This “Case Study” cover information on computer systems with multicore processors which can increase performance by running applications of various types (models) and methods. This paper focuses on applications using distributed architecture, cache contention, prefetching hardware and more. Current and future contentions are discussed. Managing contention for shared resources on multicore processors are discussed in this assignment.

Explanations given for causes of contention.Discussion of the author’s testing of applications, building of prototypes and more. The discussion of architecture software and hardware as well as methods to avoid and other alternatives and solutions (Fedorova, Blagodurov & Zhuravlev, 2006; 2009). Estimate the authors’ findings. The findings of the author’s will be listed below and they are based on the groups from the three test that the authors performed, in which they ran group applications several times on three different schedules and every time with two pairings that shared a memory domain.The pairs consisted of the following Soplex and Sphinx was ran in a memory domain, while Gamess and Namd shared another memory domain and then Sphinx was paired with Namd, and Soplex was paired and ran with Gamess together.

Then a contrast was done on each application with its worst performance, in which the performance levels indicated in the terms of percentage and degradation from solo execution times and the bottom line or the test of the applications is that the lower the numbers, the better the performance (Fedorova, Blagodurov & Zhuravlev, 2006; 2009).Analyze the schedule that the authors used to test the applications using a distributed architecture. Identify which schedule they believe was the best. The schedule that the authors used is the “Metric for Computing the Actual Best Schedule” and the following information show us the three different type schedules as in the supplied information for this assignment: Estimated Best Schedule {A, B}, {C, D}:DegradationEST = Average (Degrad (A|B), Degrad (B|A), Degrad (D|C) DegradationAct = Average (Degrad (A|C), Degrad (C|A), Degrad (B|D), Degrad (D|B) Degradation over actual best = (DegradationEST – 1) * 100% DegradationAct As stated in the supplied information from the information given it shows how to construct estimated best and actual best schedules for any four application workload on a system with two memory domains so long as actual pair-wise degradation for any pair of applications have been obtained on the experimental system.This can be used for systems with a larger number of memory domain. In the information supplied in figure 6 the representation showcases the results obtained using their semi-analytical methodology as well as the performance results.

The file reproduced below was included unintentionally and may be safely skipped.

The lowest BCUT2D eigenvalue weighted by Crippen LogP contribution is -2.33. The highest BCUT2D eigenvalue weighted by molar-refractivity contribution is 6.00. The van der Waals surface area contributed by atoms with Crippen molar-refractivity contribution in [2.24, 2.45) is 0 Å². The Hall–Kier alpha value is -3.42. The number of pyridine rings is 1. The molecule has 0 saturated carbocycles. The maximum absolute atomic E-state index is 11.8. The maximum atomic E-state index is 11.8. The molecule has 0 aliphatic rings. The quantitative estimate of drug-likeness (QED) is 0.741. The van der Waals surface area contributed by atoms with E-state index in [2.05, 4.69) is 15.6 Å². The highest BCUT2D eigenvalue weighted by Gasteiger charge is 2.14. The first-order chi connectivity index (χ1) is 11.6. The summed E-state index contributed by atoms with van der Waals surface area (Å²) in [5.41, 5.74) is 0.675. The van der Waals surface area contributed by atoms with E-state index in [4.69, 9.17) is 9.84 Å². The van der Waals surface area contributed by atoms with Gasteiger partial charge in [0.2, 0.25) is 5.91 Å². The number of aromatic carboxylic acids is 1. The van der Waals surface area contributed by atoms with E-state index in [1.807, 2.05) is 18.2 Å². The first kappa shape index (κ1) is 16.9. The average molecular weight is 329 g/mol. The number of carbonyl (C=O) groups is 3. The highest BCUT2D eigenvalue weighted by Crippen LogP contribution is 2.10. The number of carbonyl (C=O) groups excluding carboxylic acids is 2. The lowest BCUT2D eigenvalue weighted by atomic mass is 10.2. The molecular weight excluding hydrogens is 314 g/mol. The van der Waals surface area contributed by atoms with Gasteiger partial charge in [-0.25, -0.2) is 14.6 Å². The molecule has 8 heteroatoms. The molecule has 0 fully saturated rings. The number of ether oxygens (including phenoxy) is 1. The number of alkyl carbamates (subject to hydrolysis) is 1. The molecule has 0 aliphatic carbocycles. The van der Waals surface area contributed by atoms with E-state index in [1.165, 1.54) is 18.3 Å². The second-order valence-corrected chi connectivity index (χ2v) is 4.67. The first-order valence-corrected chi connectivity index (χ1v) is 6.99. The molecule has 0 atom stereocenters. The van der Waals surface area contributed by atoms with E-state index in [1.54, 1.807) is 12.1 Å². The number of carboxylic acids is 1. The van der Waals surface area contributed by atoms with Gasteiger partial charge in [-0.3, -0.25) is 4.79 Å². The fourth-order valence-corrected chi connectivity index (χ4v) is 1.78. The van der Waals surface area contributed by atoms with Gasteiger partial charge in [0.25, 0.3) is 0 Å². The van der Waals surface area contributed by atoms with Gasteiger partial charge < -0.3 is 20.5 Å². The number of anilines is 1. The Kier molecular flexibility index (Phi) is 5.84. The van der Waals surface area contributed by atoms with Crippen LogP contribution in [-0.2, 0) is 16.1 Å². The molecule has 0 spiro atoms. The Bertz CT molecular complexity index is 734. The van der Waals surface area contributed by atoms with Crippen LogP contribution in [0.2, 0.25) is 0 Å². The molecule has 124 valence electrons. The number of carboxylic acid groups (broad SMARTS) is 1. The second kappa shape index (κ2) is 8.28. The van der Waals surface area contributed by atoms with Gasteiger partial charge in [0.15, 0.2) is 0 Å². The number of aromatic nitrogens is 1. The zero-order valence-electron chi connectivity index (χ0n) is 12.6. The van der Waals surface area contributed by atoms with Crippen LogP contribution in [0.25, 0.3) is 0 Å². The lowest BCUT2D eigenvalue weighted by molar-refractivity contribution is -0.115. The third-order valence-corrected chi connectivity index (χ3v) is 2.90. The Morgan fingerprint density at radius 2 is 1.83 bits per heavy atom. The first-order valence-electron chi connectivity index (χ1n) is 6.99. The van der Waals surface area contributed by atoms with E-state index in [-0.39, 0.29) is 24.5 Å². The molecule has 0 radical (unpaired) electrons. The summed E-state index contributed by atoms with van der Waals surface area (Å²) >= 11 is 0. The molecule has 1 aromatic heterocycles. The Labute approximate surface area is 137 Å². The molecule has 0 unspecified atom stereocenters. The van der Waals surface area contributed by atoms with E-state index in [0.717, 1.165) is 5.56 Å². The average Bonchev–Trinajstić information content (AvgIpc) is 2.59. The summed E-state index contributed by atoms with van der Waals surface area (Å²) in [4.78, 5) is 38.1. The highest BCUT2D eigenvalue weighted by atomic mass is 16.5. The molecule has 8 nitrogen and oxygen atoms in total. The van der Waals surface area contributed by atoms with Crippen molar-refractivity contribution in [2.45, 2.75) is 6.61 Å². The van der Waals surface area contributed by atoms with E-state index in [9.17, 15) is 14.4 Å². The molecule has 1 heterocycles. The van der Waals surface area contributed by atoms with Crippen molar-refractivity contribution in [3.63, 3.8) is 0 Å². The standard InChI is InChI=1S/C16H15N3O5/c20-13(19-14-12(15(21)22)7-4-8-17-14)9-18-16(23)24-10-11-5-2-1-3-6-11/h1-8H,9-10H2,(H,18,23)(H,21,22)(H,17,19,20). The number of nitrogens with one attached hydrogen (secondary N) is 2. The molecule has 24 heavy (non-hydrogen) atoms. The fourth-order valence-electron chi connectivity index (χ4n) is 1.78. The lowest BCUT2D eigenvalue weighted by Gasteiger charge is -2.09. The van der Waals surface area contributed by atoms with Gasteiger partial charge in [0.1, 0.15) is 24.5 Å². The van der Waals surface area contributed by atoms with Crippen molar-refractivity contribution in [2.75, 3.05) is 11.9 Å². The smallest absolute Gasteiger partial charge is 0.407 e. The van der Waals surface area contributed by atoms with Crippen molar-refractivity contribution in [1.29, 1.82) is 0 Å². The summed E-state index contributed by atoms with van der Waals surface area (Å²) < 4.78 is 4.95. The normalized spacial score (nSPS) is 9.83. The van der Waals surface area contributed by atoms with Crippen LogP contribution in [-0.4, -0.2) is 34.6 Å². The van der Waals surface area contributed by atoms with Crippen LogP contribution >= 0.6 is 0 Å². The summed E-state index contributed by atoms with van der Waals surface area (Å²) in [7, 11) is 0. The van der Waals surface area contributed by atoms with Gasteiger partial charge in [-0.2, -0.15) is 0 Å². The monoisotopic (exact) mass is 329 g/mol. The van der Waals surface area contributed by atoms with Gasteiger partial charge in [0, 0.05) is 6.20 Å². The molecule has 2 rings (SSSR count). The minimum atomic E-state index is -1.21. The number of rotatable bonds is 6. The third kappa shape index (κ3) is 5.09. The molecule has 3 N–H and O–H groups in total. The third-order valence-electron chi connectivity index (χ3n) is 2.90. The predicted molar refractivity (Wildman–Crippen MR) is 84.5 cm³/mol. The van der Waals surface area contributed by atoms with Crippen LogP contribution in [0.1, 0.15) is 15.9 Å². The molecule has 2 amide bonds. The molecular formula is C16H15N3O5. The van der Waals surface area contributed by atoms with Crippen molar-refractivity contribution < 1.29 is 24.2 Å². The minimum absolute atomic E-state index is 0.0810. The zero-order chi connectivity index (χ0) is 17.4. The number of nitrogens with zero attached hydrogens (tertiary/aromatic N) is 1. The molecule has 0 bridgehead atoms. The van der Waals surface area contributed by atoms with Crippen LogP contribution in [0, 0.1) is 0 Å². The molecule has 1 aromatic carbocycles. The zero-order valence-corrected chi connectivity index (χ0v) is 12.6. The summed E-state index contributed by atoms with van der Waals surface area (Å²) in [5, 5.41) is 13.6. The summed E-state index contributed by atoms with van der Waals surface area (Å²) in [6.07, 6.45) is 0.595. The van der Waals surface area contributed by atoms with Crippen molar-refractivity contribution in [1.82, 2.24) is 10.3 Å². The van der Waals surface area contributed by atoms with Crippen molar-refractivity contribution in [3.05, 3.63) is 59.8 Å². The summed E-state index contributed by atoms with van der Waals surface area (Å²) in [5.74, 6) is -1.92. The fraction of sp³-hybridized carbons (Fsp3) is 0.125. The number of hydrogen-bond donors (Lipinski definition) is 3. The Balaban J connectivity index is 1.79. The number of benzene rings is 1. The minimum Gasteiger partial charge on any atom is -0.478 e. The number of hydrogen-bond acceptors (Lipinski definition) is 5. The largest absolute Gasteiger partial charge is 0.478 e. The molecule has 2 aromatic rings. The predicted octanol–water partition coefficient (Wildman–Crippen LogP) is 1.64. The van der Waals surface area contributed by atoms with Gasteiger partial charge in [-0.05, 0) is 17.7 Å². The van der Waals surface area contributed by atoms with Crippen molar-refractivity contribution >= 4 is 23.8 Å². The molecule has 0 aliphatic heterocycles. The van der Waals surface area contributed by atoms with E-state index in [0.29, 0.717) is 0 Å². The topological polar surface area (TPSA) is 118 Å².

While the blue bar(s) indicate the pain model, which uses memory and reuse profiles to estimate “Pain” and find the best schedule (the method that was set) for figure 4. The red bar(s) indicates the approximate “Pain”, which is for a given application running with another is estimated with the aid of data that is obtain from online.After the estimation of pain, then the method in figure 4 can used. The green bar(s) shows the smallest results, which are considered as the “Actual Best Schedule” and according to the information supplied the smaller the numbers shows the best schedule (Fedorova, Blagodurov & Zhuravlev, 2006; 2009). Evaluate the author’s findings with regard to cache contention.

Explain what causes contention for the cache.The author’s findings with regard to cache contention are as follows: Was where they perform several experiments that were aimed to isolate and quantify the degree of contention for various types of shared resources, such as cache, memory controller, front-side bus, and prefetching hardware per the information supplied for this assignment. The authors arrived at the following findings;As it turns out the contention for the shared cache is the phenomenon, consist of competing threads ending up convicting each other’s’ cache lines from the cache, which is not the main cause of performance degradation experienced by competing applications on multicore systems such as those in figure 6. Contentions for other shared resources, such as the front-side bus, prefetching resources, and memory controller are the dominant cause for performance degradation such as shown in figure 7. Due to the limitations of existing hardware counter, it was difficult to separate the effects of contention for prefetching hardware and effects of additional contention for the memory controller and front-side bus caused by prefetching per the information supplied for this assignment.(Fedorova, Blagodurov & Zhuravlev, 2006; 2009; Tam, Azimi, Stumm, 2007).